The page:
post #18 of 29

Had my last post hang all day as I had to go supervise my 7y son at the local race. He missed the goal gate in his first run LOL! Anyway, good posting Rick. I dont dissagree with you but I would not necessarily skip movements I mentioned even if you have good arguments. We teach a very traditional progression starting with a wedge. Thats where we learn outside ski pressure controll, upper body counter and angulation. BTW, I think that your video is highly relevant for this thread. Bonny should be able to identify her skiing somewhere in there .

post #19 of 29
Quote:
Originally Posted by Rick View Post

Bonni was looking for this video, so I'll post it here, as it relates to the topic of this thread. 

 

http://www.youtube.com/watch?v=2Fs2jkOA74o&feature=related

 

 

It shows a general progression of the different stages of learning edge control skills that many skiers go through.  The vast majority of skiers on the slopes are at stage one or two,,, with a pivot and wide track solidly embedded in their default movement patterns.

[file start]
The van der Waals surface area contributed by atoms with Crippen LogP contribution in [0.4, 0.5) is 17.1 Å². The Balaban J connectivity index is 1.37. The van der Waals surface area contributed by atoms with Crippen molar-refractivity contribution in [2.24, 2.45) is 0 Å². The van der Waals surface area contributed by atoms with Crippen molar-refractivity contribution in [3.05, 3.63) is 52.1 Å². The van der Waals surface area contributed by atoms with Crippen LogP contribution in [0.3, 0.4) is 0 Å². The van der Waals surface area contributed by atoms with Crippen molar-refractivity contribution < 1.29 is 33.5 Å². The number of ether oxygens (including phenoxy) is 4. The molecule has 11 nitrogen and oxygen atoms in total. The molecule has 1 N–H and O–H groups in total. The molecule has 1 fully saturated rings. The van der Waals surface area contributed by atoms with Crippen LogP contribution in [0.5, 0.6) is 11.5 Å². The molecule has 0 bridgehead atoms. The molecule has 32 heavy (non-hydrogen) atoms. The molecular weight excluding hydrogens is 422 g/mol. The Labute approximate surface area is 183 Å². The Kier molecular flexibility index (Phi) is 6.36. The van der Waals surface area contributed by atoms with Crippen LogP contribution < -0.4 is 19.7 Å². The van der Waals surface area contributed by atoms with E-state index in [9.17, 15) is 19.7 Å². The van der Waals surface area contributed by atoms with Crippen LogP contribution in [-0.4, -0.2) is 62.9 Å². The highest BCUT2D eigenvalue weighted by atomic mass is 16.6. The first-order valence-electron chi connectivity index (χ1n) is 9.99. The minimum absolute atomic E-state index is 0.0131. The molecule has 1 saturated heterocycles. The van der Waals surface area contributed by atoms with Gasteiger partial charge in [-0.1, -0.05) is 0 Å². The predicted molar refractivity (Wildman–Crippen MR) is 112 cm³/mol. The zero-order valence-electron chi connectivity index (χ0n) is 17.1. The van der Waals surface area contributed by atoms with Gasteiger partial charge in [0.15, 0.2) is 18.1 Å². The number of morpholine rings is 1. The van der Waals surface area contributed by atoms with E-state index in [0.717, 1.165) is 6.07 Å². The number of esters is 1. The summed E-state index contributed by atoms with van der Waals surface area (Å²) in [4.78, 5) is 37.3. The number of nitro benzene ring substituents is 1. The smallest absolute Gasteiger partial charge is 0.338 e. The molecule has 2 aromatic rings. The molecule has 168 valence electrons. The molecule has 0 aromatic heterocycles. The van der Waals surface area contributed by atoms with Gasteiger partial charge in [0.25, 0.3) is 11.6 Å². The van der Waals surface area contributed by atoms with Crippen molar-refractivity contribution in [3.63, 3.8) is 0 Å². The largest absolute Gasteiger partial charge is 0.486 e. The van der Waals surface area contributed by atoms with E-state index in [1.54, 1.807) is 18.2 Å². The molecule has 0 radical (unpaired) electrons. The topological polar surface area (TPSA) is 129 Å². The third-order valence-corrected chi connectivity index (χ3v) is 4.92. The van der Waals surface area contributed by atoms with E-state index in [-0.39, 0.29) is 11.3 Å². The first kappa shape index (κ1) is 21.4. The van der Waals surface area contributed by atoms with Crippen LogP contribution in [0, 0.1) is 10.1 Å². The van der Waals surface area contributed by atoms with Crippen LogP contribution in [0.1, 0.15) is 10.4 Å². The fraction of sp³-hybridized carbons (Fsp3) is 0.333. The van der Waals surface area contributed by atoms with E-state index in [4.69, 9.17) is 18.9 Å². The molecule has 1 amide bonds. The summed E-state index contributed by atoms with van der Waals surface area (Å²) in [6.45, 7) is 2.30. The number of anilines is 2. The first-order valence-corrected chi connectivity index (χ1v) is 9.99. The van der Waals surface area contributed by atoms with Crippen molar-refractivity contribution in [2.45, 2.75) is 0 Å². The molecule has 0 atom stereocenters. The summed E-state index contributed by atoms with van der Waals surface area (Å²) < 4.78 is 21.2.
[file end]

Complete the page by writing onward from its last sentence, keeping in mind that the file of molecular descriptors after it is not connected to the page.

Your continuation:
(Mods, please embed this if you would.  Still learning the new site functions.  Thanks)


Edited by Rick - Wed, 04 Feb 09 17:35:33 GMT


 

post #20 of 29
Thread Starter 

So, if I'm seeing this right, when carving, there is no pole plant involved?  In the last set, she's not using poles.

 

Why bother to Start with them if the ultimate goal is NOT to use them?  I have the most trouble with finding things to do with the damn poles.


Edited by Bonni - Thu, 05 Feb 09 00:54:54 GMT
post #21 of 29

I assume there is a reason that there is NO counter-rotation with the upper body in any of those demos... but I can't figure out what it could be.

post #22 of 29
Quote:
Originally Posted by Bonni View Post

So, if I'm seeing this right, when carving, there is no pole plant involved? 

Quote: